Number 6: ‘I Should Get Up’ from ‘Separate Ways’ (2005)
Songs about depression are becoming more and more common, but I’ve yet to find one that nails a particular kind wanting to hide away in the way that ‘I Should Get Up’ does. “The world goes on without me / I know it,” he sings with self insight. “No one misses / The quiet kid / And there are things / I may have missed / But living ignorance is bliss.”

Number 5: ‘Make a Wish On Me’ from ‘Little Windows’ (2016)
My only pick from the album Thompson did with Kelly Jones (although the whole thing is a high spirited delight), this is somewhat of a rarity in Thompson’s catalogue as a positive relationship song. The lyrics of always being able to trust the one you love fit perfectly with what Thompson described perfectly as “a Bo Diddley beat”.

Number 4: ‘No Idea’ from ‘Heartbreaker Please’ (2020)
One of Thompson’s most special qualities when it comes to songwriting is his capacity for unabashed honesty, and that’s just what makes ‘No Idea’ so special. “I got no idea what I’m doing / I got no idea who I am,” he admits in the opening lines. “And the therapy is helping / But I still feel mostly sad,” he adds with complete candour.

Number 3: ‘I Don’t Want to Say Goodbye’ from‘Brokeback Mountain: Original Motion Picture Soundtrack’ (2005)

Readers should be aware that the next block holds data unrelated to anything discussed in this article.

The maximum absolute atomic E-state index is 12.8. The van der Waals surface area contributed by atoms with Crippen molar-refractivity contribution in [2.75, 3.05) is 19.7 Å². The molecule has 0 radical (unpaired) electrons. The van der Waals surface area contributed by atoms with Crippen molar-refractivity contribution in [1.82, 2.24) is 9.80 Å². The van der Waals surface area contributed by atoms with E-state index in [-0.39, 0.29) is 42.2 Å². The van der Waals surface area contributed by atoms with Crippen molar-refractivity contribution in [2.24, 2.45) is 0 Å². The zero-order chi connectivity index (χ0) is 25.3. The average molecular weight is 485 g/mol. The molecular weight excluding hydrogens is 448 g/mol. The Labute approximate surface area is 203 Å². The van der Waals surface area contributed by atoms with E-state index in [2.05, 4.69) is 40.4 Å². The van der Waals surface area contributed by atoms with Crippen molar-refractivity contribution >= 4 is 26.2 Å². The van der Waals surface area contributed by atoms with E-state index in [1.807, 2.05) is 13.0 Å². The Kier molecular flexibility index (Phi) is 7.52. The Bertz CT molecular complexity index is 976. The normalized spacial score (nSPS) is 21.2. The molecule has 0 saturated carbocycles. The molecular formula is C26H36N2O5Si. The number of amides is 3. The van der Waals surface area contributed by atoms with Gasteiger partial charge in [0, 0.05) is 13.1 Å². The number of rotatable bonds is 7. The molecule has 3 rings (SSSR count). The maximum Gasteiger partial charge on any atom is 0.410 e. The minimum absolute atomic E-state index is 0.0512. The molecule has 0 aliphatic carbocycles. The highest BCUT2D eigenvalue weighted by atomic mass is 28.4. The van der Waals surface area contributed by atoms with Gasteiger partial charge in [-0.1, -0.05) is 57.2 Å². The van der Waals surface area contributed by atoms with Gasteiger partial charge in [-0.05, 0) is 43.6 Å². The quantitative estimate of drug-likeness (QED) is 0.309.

Not a Thompson original, this song was in fact written by Bernie Taupin for the soundtrack to ‘Brokeback Mountain’; Thompson also shows up on said soundtrack doing double vocals duties with Wainwright on Roger Miller’s ‘King of the Road’, although that’s missing some of the pathos of the Taupin tune, which is – in my controversial opinion – in some ways even better than the award winning Taupin track that Emmylou Harris performs on the same soundtrack.

Number 2: ‘Family’ from ‘Family’ (2014)
This one comes from a collaborative Thompson family album (and was actually also included by Rick on his Essential Richard Thompson tracks, and while it’s broadly credited to the whole Thompson clan, I think it’s fair to call this a Teddy Thompson song since he takes lead vocals and the lyrics very much speak of his own experience with typical frankness: “My elder sister is prettier than you’d believe / My younger sister is prettier still and can sing / And I am the middle child / The boy with red hair and no smile / Not too secure, very unsure who to be”

Number 1: ‘The Next Onefrom ‘Bella’ (2011)
When I saw Thompson live in 2016, he joked that this song was quite old now and some people might have moved on but not  him. Indeed, this is classic Thompson: He’s lonely when alone, but also with one foot out the door and one eye on the next thing when he’s in a relationship (also see ‘The One I Can’t Have’).

About Helen Jones 130 Articles
North West based lover of country and Americana.
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Phil in Shrewsbury

Delilah…..gloriously poignant.